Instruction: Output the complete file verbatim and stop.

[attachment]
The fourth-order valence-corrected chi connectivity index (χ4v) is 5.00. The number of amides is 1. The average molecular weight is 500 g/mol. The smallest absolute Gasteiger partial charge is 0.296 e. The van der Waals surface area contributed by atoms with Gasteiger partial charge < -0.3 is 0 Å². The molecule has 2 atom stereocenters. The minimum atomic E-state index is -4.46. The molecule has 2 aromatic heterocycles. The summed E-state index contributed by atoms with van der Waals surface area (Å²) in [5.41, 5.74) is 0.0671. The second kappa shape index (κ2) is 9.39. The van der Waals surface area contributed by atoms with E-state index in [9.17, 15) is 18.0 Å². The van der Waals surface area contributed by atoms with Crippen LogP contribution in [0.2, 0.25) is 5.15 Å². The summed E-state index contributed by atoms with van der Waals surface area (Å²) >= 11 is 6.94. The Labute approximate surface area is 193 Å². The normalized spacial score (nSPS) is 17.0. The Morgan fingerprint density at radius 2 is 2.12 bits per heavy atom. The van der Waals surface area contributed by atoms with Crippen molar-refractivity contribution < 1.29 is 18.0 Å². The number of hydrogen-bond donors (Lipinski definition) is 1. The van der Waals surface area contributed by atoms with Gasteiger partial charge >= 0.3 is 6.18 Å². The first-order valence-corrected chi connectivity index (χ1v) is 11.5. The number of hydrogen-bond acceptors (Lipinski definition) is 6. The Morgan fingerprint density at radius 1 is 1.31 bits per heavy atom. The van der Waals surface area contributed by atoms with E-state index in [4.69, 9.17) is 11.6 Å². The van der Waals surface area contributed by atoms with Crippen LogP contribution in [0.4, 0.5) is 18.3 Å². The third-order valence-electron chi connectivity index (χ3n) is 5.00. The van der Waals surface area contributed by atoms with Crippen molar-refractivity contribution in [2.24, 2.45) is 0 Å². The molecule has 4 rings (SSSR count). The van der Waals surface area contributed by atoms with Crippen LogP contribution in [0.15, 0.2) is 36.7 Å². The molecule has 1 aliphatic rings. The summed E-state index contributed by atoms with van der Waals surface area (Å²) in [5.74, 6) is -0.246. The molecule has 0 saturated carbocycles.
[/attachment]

The fourth-order valence-corrected chi connectivity index (χ4v) is 5.00. The number of amides is 1. The average molecular weight is 500 g/mol. The smallest absolute Gasteiger partial charge is 0.296 e. The van der Waals surface area contributed by atoms with Gasteiger partial charge < -0.3 is 0 Å². The molecule has 2 atom stereocenters. The minimum atomic E-state index is -4.46. The molecule has 2 aromatic heterocycles. The summed E-state index contributed by atoms with van der Waals surface area (Å²) in [5.41, 5.74) is 0.0671. The second kappa shape index (κ2) is 9.39. The van der Waals surface area contributed by atoms with E-state index in [9.17, 15) is 18.0 Å². The van der Waals surface area contributed by atoms with Crippen LogP contribution in [0.2, 0.25) is 5.15 Å². The summed E-state index contributed by atoms with van der Waals surface area (Å²) >= 11 is 6.94. The Labute approximate surface area is 193 Å². The normalized spacial score (nSPS) is 17.0. The Morgan fingerprint density at radius 2 is 2.12 bits per heavy atom. The van der Waals surface area contributed by atoms with Crippen molar-refractivity contribution < 1.29 is 18.0 Å². The number of hydrogen-bond donors (Lipinski definition) is 1. The van der Waals surface area contributed by atoms with Gasteiger partial charge >= 0.3 is 6.18 Å². The first-order valence-corrected chi connectivity index (χ1v) is 11.5. The number of hydrogen-bond acceptors (Lipinski definition) is 6. The Morgan fingerprint density at radius 1 is 1.31 bits per heavy atom. The van der Waals surface area contributed by atoms with E-state index in [4.69, 9.17) is 11.6 Å². The van der Waals surface area contributed by atoms with Crippen LogP contribution in [0.4, 0.5) is 18.3 Å². The third-order valence-electron chi connectivity index (χ3n) is 5.00. The van der Waals surface area contributed by atoms with Crippen molar-refractivity contribution in [2.24, 2.45) is 0 Å². The molecule has 4 rings (SSSR count). The van der Waals surface area contributed by atoms with Crippen LogP contribution in [0.15, 0.2) is 36.7 Å². The molecule has 1 aliphatic rings. The summed E-state index contributed by atoms with van der Waals surface area (Å²) in [5.74, 6) is -0.246. The molecule has 0 saturated carbocycles.